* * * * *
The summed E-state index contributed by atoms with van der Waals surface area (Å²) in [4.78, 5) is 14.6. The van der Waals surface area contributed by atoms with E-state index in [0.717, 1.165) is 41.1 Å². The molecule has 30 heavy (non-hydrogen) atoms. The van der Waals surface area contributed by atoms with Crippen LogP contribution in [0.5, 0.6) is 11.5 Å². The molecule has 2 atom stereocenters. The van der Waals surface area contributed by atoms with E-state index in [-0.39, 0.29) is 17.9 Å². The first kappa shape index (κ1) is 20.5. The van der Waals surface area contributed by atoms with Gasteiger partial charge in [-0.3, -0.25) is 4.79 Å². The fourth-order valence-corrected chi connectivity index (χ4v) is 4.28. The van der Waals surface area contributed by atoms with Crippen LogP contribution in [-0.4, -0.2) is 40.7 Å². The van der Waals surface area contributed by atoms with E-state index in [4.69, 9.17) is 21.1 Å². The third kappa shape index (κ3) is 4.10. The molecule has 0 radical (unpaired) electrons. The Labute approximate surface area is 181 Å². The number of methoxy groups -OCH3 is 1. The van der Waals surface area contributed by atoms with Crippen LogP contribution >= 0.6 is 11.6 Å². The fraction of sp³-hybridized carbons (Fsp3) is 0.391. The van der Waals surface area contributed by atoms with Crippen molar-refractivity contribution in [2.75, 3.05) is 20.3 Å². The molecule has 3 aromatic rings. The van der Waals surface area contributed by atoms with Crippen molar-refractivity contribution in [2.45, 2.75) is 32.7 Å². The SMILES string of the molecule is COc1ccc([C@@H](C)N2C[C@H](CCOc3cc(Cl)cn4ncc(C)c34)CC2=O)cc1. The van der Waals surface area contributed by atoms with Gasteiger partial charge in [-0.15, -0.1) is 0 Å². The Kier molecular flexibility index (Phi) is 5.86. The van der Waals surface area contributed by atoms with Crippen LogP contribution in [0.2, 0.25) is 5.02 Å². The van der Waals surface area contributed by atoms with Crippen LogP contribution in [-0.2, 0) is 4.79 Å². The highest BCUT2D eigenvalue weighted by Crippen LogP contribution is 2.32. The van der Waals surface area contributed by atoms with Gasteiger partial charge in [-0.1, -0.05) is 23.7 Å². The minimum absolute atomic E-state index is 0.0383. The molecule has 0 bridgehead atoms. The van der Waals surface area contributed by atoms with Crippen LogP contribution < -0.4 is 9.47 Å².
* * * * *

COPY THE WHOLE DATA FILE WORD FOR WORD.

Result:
The summed E-state index contributed by atoms with van der Waals surface area (Å²) in [4.78, 5) is 14.6. The van der Waals surface area contributed by atoms with E-state index in [0.717, 1.165) is 41.1 Å². The molecule has 30 heavy (non-hydrogen) atoms. The van der Waals surface area contributed by atoms with Crippen LogP contribution in [0.5, 0.6) is 11.5 Å². The molecule has 2 atom stereocenters. The van der Waals surface area contributed by atoms with E-state index in [-0.39, 0.29) is 17.9 Å². The first kappa shape index (κ1) is 20.5. The van der Waals surface area contributed by atoms with Gasteiger partial charge in [-0.3, -0.25) is 4.79 Å². The fourth-order valence-corrected chi connectivity index (χ4v) is 4.28. The van der Waals surface area contributed by atoms with Crippen LogP contribution in [-0.4, -0.2) is 40.7 Å². The van der Waals surface area contributed by atoms with E-state index in [4.69, 9.17) is 21.1 Å². The third kappa shape index (κ3) is 4.10. The molecule has 0 radical (unpaired) electrons. The Labute approximate surface area is 181 Å². The number of methoxy groups -OCH3 is 1. The van der Waals surface area contributed by atoms with Crippen LogP contribution >= 0.6 is 11.6 Å². The fraction of sp³-hybridized carbons (Fsp3) is 0.391. The van der Waals surface area contributed by atoms with Crippen molar-refractivity contribution in [2.75, 3.05) is 20.3 Å². The molecule has 3 aromatic rings. The van der Waals surface area contributed by atoms with Crippen molar-refractivity contribution in [2.45, 2.75) is 32.7 Å². The SMILES string of the molecule is COc1ccc([C@@H](C)N2C[C@H](CCOc3cc(Cl)cn4ncc(C)c34)CC2=O)cc1. The van der Waals surface area contributed by atoms with Gasteiger partial charge in [-0.15, -0.1) is 0 Å². The Kier molecular flexibility index (Phi) is 5.86. The van der Waals surface area contributed by atoms with Crippen LogP contribution in [0.2, 0.25) is 5.02 Å². The van der Waals surface area contributed by atoms with Crippen LogP contribution in [-0.2, 0) is 4.79 Å². The highest BCUT2D eigenvalue weighted by Crippen LogP contribution is 2.32. The van der Waals surface area contributed by atoms with Gasteiger partial charge in [-0.1, -0.05) is 23.7 Å². The minimum absolute atomic E-state index is 0.0383. The molecule has 0 bridgehead atoms. The van der Waals surface area contributed by atoms with Crippen LogP contribution < -0.4 is 9.47 Å².